Display Settings:

Format

Send to:

Choose Destination
Complement Ther Med. 2010 Dec;18(6):260-4. doi: 10.1016/j.ctim.2010.09.008. Epub 2010 Nov 11.

Pilot study: Mindful Eating and Living (MEAL): weight, eating behavior, and psychological outcomes associated with a mindfulness-based intervention for people with obesity.

Author information

  • 1Oregon Research Institute, Center for Family and Adolescent Research, Albuquerque, NM 87102, United States. jdalen@ori.org

Abstract

OBJECTIVES:

The purpose of this study was to pilot a brief (6-week) group curriculum for providing mindfulness training to obese individuals, called Mindful Eating and Living (MEAL).

SETTING AND DESIGN:

Participants were recruited through a local Young Men's Christian Association (YMCA) in spring 2006. Data was collected at three time points: baseline, completion of intervention (6 weeks), and 3-month follow-up (12 weeks).

INTERVENTION:

Six weekly two-hour group classes (with two monthly follow-up classes). Content included training in mindfulness meditation, mindful eating, and group discussion, with emphasis on awareness of body sensations, emotions, and triggers to overeat.

MAIN OUTCOME MEASURES:

Key variables assessed included changes in weight, body-mass index (BMI), eating behavior, and psychological distress. In addition, physiological markers of cardiovascular risk were evaluated including C-reactive protein (hsCRP), adiponectin, low-density lipoprotein (LDL), and plasminogen activator inhibitor-1 (PAI-1).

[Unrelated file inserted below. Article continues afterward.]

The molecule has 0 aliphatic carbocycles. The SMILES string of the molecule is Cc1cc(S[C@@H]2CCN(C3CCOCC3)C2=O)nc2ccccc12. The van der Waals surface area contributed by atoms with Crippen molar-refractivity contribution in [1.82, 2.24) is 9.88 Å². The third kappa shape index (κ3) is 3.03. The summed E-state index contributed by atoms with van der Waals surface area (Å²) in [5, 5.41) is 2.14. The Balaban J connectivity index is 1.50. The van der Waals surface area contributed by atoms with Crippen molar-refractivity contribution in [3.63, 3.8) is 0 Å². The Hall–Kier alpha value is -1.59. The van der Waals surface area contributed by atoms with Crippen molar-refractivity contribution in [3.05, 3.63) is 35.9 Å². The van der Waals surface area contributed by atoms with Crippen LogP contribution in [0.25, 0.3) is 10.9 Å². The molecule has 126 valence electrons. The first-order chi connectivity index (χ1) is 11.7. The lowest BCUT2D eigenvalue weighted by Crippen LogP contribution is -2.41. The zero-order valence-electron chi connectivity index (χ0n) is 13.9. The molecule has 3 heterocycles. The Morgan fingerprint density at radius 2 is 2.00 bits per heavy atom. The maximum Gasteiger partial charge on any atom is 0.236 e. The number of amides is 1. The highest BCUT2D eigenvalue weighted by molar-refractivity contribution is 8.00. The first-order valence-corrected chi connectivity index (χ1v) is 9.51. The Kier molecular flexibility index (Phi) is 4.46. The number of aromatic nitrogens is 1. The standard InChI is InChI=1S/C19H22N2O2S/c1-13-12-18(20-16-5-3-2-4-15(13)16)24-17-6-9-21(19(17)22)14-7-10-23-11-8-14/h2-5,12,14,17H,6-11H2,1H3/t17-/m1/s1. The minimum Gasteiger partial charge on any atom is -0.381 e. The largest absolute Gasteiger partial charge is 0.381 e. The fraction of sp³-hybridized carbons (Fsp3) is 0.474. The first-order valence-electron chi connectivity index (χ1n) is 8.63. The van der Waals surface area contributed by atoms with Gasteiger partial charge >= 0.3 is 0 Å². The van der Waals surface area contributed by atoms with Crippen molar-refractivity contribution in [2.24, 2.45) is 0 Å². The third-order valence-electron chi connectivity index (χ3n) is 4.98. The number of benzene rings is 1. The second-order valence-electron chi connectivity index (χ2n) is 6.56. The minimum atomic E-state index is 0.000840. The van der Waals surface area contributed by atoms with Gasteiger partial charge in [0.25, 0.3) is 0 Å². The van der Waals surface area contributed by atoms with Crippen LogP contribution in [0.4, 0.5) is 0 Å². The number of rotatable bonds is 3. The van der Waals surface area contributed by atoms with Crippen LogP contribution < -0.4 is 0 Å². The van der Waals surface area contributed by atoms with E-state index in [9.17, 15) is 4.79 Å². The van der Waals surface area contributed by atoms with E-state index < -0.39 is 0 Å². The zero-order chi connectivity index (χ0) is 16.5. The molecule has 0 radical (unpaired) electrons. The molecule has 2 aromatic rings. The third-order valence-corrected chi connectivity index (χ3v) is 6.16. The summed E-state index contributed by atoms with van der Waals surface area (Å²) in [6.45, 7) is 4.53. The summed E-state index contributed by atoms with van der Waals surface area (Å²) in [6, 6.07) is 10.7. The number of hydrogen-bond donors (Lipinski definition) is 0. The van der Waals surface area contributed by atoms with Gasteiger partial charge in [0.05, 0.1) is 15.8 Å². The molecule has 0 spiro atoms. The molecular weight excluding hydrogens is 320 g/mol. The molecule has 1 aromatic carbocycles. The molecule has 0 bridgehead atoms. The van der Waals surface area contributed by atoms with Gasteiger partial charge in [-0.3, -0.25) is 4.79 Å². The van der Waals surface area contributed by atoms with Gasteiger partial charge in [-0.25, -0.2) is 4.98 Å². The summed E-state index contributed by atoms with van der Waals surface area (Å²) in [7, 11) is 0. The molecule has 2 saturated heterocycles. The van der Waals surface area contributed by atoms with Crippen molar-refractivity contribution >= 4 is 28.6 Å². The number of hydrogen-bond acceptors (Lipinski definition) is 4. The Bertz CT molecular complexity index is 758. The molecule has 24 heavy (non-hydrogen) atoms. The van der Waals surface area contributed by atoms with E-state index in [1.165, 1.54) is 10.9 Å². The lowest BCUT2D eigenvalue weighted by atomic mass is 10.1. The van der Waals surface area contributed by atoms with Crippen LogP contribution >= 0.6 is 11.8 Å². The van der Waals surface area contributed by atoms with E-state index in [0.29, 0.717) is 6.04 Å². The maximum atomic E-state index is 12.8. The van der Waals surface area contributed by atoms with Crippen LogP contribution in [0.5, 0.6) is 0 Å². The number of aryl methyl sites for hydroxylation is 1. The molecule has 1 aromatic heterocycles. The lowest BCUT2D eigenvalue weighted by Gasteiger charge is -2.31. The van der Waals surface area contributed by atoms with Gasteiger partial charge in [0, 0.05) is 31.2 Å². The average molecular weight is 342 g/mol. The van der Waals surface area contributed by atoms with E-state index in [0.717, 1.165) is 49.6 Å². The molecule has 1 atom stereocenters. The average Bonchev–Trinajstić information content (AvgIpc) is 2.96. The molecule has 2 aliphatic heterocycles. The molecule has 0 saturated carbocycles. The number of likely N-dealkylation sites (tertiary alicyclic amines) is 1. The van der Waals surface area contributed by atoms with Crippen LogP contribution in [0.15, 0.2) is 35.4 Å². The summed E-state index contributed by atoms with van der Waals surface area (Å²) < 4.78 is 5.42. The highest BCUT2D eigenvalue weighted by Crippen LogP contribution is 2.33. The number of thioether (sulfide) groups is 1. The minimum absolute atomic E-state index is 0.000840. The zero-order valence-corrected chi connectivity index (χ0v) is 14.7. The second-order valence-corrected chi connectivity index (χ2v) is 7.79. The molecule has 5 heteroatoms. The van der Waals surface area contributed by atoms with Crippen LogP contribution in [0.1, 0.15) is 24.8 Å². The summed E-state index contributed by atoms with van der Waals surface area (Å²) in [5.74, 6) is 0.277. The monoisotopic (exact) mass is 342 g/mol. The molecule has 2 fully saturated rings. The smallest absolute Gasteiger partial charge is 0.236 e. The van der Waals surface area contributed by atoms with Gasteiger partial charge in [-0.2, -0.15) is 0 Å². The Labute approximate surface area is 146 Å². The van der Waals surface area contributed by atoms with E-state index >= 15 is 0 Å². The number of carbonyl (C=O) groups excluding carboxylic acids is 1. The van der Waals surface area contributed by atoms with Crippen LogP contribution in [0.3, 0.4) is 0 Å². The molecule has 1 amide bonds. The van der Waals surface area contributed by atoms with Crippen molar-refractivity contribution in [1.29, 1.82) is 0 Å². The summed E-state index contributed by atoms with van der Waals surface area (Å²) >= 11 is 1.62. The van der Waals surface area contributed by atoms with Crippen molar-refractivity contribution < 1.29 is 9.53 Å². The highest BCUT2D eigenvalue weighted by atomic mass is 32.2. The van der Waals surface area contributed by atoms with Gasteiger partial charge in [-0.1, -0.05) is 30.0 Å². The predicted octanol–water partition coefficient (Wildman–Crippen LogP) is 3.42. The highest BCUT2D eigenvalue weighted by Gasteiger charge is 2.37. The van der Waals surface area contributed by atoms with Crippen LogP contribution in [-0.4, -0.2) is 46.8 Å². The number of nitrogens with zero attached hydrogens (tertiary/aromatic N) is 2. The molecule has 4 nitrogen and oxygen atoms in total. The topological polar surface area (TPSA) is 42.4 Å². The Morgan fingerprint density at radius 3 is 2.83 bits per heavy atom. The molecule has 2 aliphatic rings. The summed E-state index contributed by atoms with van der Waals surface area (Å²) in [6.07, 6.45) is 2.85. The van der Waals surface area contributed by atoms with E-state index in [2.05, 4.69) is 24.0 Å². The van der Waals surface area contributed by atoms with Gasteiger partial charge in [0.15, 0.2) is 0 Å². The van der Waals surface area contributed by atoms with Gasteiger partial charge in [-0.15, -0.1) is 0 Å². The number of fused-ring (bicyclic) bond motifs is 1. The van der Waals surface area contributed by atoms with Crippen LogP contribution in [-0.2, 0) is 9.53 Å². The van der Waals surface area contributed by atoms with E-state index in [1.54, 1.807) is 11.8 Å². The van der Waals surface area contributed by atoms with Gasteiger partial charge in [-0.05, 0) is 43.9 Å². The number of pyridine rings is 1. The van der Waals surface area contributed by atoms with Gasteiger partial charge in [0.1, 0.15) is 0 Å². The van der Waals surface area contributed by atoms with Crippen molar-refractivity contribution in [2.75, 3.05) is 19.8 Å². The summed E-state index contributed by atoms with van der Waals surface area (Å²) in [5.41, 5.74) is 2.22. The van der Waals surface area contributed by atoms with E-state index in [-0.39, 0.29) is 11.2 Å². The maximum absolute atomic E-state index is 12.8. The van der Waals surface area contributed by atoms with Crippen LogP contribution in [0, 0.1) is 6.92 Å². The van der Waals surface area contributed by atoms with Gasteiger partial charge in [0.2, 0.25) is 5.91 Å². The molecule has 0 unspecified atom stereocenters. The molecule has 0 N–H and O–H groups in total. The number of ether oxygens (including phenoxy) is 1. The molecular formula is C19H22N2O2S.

RESULTS:

Ten obese patients enrolled with a mean BMI of 36.9 kg/m² [SD±6.2]. The mean weight was 101 kg/m² and the mean age was 44 years (SD=8.7; range=31-62). Compared to baseline data, participants showed statistically significant increases in measures of mindfulness and cognitive restraint around eating, and statistically significant decreases in weight, eating disinhibition, binge eating, depression, perceived stress, physical symptoms, negative affect, and C-reactive protein.

CONCLUSIONS:

This study provides preliminary evidence that a eating focused mindfulness-based intervention can result in significant changes in weight, eating behavior, and psychological distress in obese individuals.

Copyright © 2010 Elsevier Ltd. All rights reserved.

PMID:
21130363
[PubMed - indexed for MEDLINE]
PubMed Commons home

PubMed Commons

0 comments
How to join PubMed Commons

    Supplemental Content

    Icon for Elsevier Science
    Loading ...
    Write to the Help Desk